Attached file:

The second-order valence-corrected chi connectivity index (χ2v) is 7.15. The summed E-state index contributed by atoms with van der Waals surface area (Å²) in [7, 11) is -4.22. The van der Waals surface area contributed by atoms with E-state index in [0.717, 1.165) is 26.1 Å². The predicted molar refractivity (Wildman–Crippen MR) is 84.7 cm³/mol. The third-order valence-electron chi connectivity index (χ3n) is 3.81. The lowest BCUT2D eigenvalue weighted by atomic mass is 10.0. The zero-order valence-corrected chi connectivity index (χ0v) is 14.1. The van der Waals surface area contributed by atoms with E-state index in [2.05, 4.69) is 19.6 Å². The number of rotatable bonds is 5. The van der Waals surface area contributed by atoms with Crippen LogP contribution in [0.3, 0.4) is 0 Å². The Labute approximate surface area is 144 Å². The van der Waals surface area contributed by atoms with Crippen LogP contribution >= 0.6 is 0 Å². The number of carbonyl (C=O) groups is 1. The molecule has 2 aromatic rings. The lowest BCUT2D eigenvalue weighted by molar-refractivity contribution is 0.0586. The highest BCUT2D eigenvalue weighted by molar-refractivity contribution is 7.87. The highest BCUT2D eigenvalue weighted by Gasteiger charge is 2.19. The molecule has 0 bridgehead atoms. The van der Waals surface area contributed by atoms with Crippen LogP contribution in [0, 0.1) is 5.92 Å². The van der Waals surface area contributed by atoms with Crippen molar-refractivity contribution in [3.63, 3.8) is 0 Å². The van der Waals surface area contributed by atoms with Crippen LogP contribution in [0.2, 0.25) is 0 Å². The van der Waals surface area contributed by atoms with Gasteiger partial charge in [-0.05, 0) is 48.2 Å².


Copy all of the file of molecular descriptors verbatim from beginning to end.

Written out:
The second-order valence-corrected chi connectivity index (χ2v) is 7.15. The summed E-state index contributed by atoms with van der Waals surface area (Å²) in [7, 11) is -4.22. The van der Waals surface area contributed by atoms with E-state index in [0.717, 1.165) is 26.1 Å². The predicted molar refractivity (Wildman–Crippen MR) is 84.7 cm³/mol. The third-order valence-electron chi connectivity index (χ3n) is 3.81. The lowest BCUT2D eigenvalue weighted by atomic mass is 10.0. The zero-order valence-corrected chi connectivity index (χ0v) is 14.1. The van der Waals surface area contributed by atoms with E-state index in [2.05, 4.69) is 19.6 Å². The number of rotatable bonds is 5. The van der Waals surface area contributed by atoms with Crippen LogP contribution in [0.3, 0.4) is 0 Å². The Labute approximate surface area is 144 Å². The van der Waals surface area contributed by atoms with Crippen LogP contribution >= 0.6 is 0 Å². The number of carbonyl (C=O) groups is 1. The molecule has 2 aromatic rings. The lowest BCUT2D eigenvalue weighted by molar-refractivity contribution is 0.0586. The highest BCUT2D eigenvalue weighted by molar-refractivity contribution is 7.87. The highest BCUT2D eigenvalue weighted by Gasteiger charge is 2.19. The molecule has 0 bridgehead atoms. The van der Waals surface area contributed by atoms with Crippen LogP contribution in [0, 0.1) is 5.92 Å². The van der Waals surface area contributed by atoms with Crippen molar-refractivity contribution in [3.63, 3.8) is 0 Å². The van der Waals surface area contributed by atoms with Crippen LogP contribution in [0.2, 0.25) is 0 Å². The van der Waals surface area contributed by atoms with Gasteiger partial charge in [-0.05, 0) is 48.2 Å².